On the surface, such suggestions of reciprocation sound fair. Yet, without the historical context and the unequal playing field that all the countries start on, these suggestions are grossly outrageous. Furthermore, rich countries have long agreed to do these things, without the need for any nation to reciprocate, because it has been recognized that these practices are unfair.
Furthermore, while rich countries argue that cutting their subsidies may harm some poor countries that have preferential access to their markets, it has long been agreed at the WTO that poorer countries on the whole will need special treatment so they can benefit from a global rules-based trading system. Oxfam once again provides a useful summary:
And as Oxfam goes on to note, not much has happened in this area, apart from meaningful words and gestures from rich countries.
There is genuine concern that some poor countries that currently do benefit from preferential trade access with the rich, Europe in particular, do risk losing out to competition from other poor countries if rich country subsidies and barriers are removed/reduced. However, as stated above, these types of concerns are supposed to be at the core of WTO rules to ensure trade leads to positive, sustainable development. These are the things that need priority in discussions. Rich countries instead, year after year, are pushing to discuss other areas such as opening up the services sectors in poorer countries. The developing countries are rightly attempting to delay that.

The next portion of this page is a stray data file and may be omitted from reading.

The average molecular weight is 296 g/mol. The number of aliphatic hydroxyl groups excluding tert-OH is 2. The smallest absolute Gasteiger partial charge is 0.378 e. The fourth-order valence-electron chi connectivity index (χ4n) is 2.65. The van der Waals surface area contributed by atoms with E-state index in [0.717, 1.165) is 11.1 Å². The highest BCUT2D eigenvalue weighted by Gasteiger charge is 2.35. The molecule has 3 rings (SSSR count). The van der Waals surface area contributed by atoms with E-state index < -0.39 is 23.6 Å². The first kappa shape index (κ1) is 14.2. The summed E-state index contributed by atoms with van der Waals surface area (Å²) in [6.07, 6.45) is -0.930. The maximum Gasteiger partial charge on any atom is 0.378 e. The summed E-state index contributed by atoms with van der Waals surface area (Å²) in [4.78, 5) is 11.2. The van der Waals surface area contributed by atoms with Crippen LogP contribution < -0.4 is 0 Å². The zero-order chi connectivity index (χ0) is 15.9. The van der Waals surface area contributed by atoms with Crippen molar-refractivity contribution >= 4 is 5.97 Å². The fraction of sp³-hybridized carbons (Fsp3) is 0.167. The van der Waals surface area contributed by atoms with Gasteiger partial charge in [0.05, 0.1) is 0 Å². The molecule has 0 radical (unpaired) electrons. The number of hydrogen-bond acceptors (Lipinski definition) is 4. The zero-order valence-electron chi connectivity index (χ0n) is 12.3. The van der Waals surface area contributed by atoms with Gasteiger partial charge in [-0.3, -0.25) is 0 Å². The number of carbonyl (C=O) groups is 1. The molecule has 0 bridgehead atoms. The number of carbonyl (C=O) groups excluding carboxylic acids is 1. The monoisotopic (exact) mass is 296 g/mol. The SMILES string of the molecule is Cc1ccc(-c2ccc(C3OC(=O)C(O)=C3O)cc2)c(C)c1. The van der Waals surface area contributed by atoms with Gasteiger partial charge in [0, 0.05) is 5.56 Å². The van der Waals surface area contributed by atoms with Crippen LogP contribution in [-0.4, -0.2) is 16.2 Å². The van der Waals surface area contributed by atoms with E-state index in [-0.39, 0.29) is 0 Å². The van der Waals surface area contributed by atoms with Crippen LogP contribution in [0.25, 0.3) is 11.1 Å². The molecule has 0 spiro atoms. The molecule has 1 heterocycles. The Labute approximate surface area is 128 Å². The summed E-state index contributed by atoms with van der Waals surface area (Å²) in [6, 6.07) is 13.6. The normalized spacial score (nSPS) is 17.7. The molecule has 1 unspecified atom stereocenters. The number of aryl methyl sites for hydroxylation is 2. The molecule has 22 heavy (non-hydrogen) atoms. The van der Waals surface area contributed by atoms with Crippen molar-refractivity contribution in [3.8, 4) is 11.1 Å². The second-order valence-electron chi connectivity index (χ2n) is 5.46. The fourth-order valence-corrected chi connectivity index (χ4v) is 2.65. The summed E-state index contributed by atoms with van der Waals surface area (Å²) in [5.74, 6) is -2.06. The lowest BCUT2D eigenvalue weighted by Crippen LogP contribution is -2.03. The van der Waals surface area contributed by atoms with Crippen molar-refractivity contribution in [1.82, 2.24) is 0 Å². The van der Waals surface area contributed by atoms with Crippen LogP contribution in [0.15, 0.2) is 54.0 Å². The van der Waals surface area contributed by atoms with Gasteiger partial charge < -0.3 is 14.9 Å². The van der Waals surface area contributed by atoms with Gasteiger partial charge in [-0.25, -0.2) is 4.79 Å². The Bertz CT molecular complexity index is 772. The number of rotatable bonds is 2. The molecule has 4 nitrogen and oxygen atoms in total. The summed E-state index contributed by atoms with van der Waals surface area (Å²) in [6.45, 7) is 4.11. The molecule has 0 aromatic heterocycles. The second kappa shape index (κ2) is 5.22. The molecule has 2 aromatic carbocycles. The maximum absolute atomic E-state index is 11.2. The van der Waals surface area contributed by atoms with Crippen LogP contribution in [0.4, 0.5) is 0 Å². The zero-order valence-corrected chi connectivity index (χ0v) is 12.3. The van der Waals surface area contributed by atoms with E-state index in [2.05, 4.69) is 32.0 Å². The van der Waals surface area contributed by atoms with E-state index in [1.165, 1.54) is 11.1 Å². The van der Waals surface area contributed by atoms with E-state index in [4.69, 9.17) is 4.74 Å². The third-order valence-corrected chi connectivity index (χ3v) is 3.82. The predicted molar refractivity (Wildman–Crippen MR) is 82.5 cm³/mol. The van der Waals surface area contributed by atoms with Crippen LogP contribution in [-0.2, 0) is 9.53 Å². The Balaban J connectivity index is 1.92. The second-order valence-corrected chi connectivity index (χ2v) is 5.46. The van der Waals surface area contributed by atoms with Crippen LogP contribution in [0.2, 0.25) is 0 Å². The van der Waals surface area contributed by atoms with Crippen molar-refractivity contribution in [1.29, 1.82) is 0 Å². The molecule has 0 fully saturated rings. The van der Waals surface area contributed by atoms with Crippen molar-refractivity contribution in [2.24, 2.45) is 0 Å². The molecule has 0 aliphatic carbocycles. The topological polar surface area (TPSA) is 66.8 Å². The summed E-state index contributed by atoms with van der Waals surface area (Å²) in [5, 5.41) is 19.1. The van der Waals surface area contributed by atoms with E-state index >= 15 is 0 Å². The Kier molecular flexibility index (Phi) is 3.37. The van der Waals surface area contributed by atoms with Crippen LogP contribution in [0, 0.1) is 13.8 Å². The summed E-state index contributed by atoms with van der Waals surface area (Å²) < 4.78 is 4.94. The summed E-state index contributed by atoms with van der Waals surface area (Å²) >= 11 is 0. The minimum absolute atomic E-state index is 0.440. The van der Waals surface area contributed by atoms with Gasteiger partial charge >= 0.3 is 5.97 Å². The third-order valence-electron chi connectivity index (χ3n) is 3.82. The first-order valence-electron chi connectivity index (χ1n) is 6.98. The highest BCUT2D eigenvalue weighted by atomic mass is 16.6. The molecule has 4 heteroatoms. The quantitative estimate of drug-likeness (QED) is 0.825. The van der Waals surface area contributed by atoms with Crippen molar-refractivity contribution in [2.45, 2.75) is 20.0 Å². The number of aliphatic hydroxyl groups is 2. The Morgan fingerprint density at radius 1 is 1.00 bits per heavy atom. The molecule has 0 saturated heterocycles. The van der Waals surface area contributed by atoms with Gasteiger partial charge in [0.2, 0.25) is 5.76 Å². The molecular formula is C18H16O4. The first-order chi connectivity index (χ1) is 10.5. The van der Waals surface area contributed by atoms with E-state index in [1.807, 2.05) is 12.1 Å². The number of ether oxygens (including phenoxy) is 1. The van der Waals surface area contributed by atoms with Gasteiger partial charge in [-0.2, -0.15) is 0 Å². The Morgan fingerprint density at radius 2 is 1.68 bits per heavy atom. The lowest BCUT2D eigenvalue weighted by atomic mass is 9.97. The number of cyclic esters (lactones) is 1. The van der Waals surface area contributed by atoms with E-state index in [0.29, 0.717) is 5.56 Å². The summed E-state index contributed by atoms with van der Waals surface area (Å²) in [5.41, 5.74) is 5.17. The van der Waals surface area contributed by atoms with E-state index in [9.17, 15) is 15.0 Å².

The kind of statement Mandelson makes is interesting. In the 2003 WTO meeting in Cancun, Mexico, UK’s then trade representative, Patricia Hewitt, exclaimed similar concerns: that there was a deal on the table which was fair and the poor countries did not take it (which Hewitt said surprised her; she couldn’t understand it.) That previous link has more details, but Mandelson and other rich country representatives appear to continue to have the same types of attitudes. Are they simply playing spin to the media, or are they really that ignorant of concerns from the developing countries?